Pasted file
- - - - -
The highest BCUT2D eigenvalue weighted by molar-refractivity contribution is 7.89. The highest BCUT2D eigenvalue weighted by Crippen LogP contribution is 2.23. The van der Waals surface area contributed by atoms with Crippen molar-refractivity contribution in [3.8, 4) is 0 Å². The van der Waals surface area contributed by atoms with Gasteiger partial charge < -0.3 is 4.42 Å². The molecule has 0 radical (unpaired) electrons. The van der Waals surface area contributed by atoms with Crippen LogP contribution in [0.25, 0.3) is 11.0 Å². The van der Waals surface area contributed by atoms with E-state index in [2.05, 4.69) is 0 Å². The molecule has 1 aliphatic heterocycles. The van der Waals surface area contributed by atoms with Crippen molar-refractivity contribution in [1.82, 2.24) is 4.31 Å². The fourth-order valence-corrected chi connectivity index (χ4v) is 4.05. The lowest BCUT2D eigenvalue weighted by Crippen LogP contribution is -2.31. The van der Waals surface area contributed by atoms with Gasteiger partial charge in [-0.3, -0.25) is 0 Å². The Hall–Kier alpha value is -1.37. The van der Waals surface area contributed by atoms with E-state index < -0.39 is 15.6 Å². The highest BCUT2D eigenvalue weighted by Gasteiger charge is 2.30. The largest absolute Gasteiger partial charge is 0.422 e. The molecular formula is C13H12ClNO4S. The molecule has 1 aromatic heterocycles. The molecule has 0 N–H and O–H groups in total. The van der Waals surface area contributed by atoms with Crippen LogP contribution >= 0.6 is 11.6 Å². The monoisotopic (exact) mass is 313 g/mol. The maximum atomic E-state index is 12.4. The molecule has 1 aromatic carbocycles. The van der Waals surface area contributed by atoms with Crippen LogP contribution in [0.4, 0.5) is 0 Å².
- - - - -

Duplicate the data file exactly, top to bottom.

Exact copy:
The highest BCUT2D eigenvalue weighted by molar-refractivity contribution is 7.89. The highest BCUT2D eigenvalue weighted by Crippen LogP contribution is 2.23. The van der Waals surface area contributed by atoms with Crippen molar-refractivity contribution in [3.8, 4) is 0 Å². The van der Waals surface area contributed by atoms with Gasteiger partial charge < -0.3 is 4.42 Å². The molecule has 0 radical (unpaired) electrons. The van der Waals surface area contributed by atoms with Crippen LogP contribution in [0.25, 0.3) is 11.0 Å². The van der Waals surface area contributed by atoms with E-state index in [2.05, 4.69) is 0 Å². The molecule has 1 aliphatic heterocycles. The van der Waals surface area contributed by atoms with Crippen molar-refractivity contribution in [1.82, 2.24) is 4.31 Å². The fourth-order valence-corrected chi connectivity index (χ4v) is 4.05. The lowest BCUT2D eigenvalue weighted by Crippen LogP contribution is -2.31. The van der Waals surface area contributed by atoms with Gasteiger partial charge in [-0.3, -0.25) is 0 Å². The Hall–Kier alpha value is -1.37. The van der Waals surface area contributed by atoms with E-state index < -0.39 is 15.6 Å². The highest BCUT2D eigenvalue weighted by Gasteiger charge is 2.30. The largest absolute Gasteiger partial charge is 0.422 e. The molecular formula is C13H12ClNO4S. The molecule has 1 aromatic heterocycles. The molecule has 0 N–H and O–H groups in total. The van der Waals surface area contributed by atoms with Crippen LogP contribution >= 0.6 is 11.6 Å². The monoisotopic (exact) mass is 313 g/mol. The maximum atomic E-state index is 12.4. The molecule has 1 aromatic carbocycles. The van der Waals surface area contributed by atoms with Crippen LogP contribution in [0.4, 0.5) is 0 Å².